Disruptions in the School Hallways


Lily Newell

On the morning of Feb. 2, a hall in the G-Wing stays vacant as the first period begins. Students aren’t usually found outside the classrooms unless they’re going to the restroom or are running tasks for their teachers.

The peace of a school hallway during class is incomparable to everything else. Once the bell rings, however, students flood into the corridors and chaos blooms. Between making out in the middle of the hallways to blocking doors, many people lack the manners it takes to move without disruption to their destinations.

Most students have learned that they should stay on the right side of the hallway as early as elementary school. Keeping this in mind, many still decide to disrupt the flow by walking on the left side instead.

“I’ll be walking on the right side of the hall, and I know that it’s the right side,” junior Treiton Calloway said. “I’ll see someone walking towards me, and I just think, they have to know that they’re on the wrong side, but they keep walking.” 

The traffic jam in the hall quickly becomes an obstacle because of this. It’s this point in time where the bumping and shoving start to pop up.

“I’ve never really been pushed I’d say,” Calloway said. “It’s mainly just bumping. I’ve never been the proprietor or receiver of a push.”

Whether it’s to look at their phone, talk to a friend, or just be a general nuisance, there are many reasons people stop in the hall. 

On Feb. 3, freshmen Audrey Graham and Goldie Kitchell conversate on the sky bridge. The bridge connects the F- Wing, G-Wing, and the Century Career Center. This makes this one of the busiest hallways in the high school. Students can sometimes forget that the passing period isn’t just used for social activities. (Lily Newell)

“If they’re just up against the locker, it’s fine,” senior Atticus Picardo said. “But if they’re in the middle of the hallway just standing, it’s really annoying because they need to move.”

Not everyone walks at the same pace, but there are still some that decide to take all the time in the world to get to their class. The people surrounding them usually have to either go around them or move them out of their way.

“I hate it when I’m trying to get to class and multiple of them are in front of me moving at like, two steps per minute,” Picardo said. “They need to walk faster. Sometimes I’ll just push them out of my way.”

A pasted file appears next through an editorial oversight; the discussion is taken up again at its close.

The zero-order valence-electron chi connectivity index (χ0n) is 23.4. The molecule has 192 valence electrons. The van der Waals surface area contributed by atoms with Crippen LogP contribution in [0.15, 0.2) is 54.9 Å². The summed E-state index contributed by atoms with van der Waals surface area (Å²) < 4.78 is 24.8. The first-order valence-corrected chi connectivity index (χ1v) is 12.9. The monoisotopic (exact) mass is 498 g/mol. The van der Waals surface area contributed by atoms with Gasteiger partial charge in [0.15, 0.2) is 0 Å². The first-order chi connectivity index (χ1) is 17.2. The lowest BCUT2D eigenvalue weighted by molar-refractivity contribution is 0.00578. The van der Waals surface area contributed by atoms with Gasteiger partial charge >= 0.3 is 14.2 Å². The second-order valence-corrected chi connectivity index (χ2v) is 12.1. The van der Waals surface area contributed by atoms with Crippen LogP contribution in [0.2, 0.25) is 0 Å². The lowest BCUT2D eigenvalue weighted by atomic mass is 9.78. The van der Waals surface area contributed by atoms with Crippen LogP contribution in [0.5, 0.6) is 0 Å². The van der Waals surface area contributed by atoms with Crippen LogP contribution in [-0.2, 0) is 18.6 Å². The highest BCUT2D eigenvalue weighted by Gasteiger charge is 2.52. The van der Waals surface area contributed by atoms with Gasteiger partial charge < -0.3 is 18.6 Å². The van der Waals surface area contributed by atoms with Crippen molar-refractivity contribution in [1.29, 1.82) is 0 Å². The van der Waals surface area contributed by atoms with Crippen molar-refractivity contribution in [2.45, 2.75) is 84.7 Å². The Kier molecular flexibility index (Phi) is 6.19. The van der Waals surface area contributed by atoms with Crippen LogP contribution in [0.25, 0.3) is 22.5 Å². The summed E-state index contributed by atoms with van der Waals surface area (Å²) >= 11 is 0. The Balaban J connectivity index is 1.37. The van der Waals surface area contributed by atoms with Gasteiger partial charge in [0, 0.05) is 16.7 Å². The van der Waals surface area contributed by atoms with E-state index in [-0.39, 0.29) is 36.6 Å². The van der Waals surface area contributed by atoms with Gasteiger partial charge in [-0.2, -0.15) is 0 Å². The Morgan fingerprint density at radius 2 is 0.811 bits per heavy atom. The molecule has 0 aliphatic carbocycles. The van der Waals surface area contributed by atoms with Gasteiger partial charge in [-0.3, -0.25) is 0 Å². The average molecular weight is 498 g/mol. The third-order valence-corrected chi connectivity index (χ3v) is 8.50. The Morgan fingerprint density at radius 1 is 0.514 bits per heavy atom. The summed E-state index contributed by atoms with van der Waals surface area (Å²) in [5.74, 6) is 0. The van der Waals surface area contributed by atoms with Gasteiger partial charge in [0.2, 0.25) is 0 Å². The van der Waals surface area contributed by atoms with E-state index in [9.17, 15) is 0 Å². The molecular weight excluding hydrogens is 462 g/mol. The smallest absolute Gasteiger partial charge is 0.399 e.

Friend groups walking to class together isn’t an uncommon sight, but it quickly becomes a problem when people are unable to get around them. 

“It feels natural walking with your friends like that,” Calloway said. “But sometimes I don’t realize how many people are there, and I think that I should just stand in front of another person or something. It’s just something that I need to do better.”

Two freshmen display affection for one another while walking the halls of Logansport High School. Throughout the hallways, many students have witnessed PDA and shown discomfort. “Hand hold, a quick hug, it’s no big deal for me,” junior Treiton Calloway said. “But once it gets too touchy, then I’m just like ugh.” (Lily Newell)

Couples showing off their affection happens often, but it’s harmless most of the time.

“Holding hands is cute, so are small hugs and stuff like that,” sophomore Andrea Rojas-Rodriguez said.

Many couples, however, decide to take it too far.

“I really cannot stand when people like, hug each other for a whole six-minute passing period,” Rojas-Rodriguez said. “Or, when they have their girlfriend pushed up a locker with their tongue in her mouth, that’s weird.”

Due to the crowded nature of certain intersections, a few students take advantage of the many people to be immature. 

“Some of the boys think it’s funny to scream a certain male genitalia in the hallway, and they think it’s the funniest thing in the world,” Calloway said. “So, they decide to do it every day. I don’t think it’s too funny, and it’s kind of just annoying.”